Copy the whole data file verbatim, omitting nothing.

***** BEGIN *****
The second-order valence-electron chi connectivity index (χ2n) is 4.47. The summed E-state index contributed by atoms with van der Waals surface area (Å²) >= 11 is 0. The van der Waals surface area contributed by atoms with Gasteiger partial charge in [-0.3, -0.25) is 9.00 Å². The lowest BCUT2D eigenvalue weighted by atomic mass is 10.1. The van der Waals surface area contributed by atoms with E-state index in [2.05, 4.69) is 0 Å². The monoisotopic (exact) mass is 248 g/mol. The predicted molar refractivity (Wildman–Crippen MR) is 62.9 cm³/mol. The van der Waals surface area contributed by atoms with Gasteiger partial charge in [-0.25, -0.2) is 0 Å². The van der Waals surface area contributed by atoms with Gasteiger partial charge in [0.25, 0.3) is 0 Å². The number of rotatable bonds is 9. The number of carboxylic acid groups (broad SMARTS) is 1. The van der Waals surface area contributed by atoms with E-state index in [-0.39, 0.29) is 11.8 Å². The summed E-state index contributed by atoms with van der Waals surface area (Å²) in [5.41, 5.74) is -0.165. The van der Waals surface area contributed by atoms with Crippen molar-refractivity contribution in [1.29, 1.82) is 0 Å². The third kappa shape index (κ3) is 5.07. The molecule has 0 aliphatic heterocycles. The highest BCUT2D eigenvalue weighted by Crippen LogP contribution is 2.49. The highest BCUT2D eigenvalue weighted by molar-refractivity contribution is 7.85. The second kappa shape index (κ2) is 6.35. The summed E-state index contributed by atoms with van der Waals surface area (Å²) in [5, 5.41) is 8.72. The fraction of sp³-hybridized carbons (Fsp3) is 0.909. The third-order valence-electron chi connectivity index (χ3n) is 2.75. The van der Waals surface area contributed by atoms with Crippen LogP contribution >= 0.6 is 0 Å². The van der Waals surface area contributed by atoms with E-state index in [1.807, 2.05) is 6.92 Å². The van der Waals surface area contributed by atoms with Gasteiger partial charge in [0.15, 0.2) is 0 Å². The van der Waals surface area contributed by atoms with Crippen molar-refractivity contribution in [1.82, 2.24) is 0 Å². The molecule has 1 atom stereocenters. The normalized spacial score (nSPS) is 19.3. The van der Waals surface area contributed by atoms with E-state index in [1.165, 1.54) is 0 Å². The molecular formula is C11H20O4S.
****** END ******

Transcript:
The second-order valence-electron chi connectivity index (χ2n) is 4.47. The summed E-state index contributed by atoms with van der Waals surface area (Å²) >= 11 is 0. The van der Waals surface area contributed by atoms with Gasteiger partial charge in [-0.3, -0.25) is 9.00 Å². The lowest BCUT2D eigenvalue weighted by atomic mass is 10.1. The van der Waals surface area contributed by atoms with E-state index in [2.05, 4.69) is 0 Å². The monoisotopic (exact) mass is 248 g/mol. The predicted molar refractivity (Wildman–Crippen MR) is 62.9 cm³/mol. The van der Waals surface area contributed by atoms with Gasteiger partial charge in [-0.25, -0.2) is 0 Å². The van der Waals surface area contributed by atoms with Gasteiger partial charge in [0.25, 0.3) is 0 Å². The number of rotatable bonds is 9. The number of carboxylic acid groups (broad SMARTS) is 1. The van der Waals surface area contributed by atoms with E-state index in [-0.39, 0.29) is 11.8 Å². The summed E-state index contributed by atoms with van der Waals surface area (Å²) in [5.41, 5.74) is -0.165. The van der Waals surface area contributed by atoms with Crippen molar-refractivity contribution in [1.29, 1.82) is 0 Å². The third kappa shape index (κ3) is 5.07. The molecule has 0 aliphatic heterocycles. The highest BCUT2D eigenvalue weighted by Crippen LogP contribution is 2.49. The highest BCUT2D eigenvalue weighted by molar-refractivity contribution is 7.85. The second kappa shape index (κ2) is 6.35. The summed E-state index contributed by atoms with van der Waals surface area (Å²) in [5, 5.41) is 8.72. The fraction of sp³-hybridized carbons (Fsp3) is 0.909. The third-order valence-electron chi connectivity index (χ3n) is 2.75. The van der Waals surface area contributed by atoms with Crippen LogP contribution >= 0.6 is 0 Å². The van der Waals surface area contributed by atoms with E-state index in [1.807, 2.05) is 6.92 Å². The van der Waals surface area contributed by atoms with Gasteiger partial charge in [0.15, 0.2) is 0 Å². The van der Waals surface area contributed by atoms with Crippen molar-refractivity contribution in [1.82, 2.24) is 0 Å². The molecule has 1 atom stereocenters. The normalized spacial score (nSPS) is 19.3. The van der Waals surface area contributed by atoms with E-state index in [1.165, 1.54) is 0 Å². The molecular formula is C11H20O4S.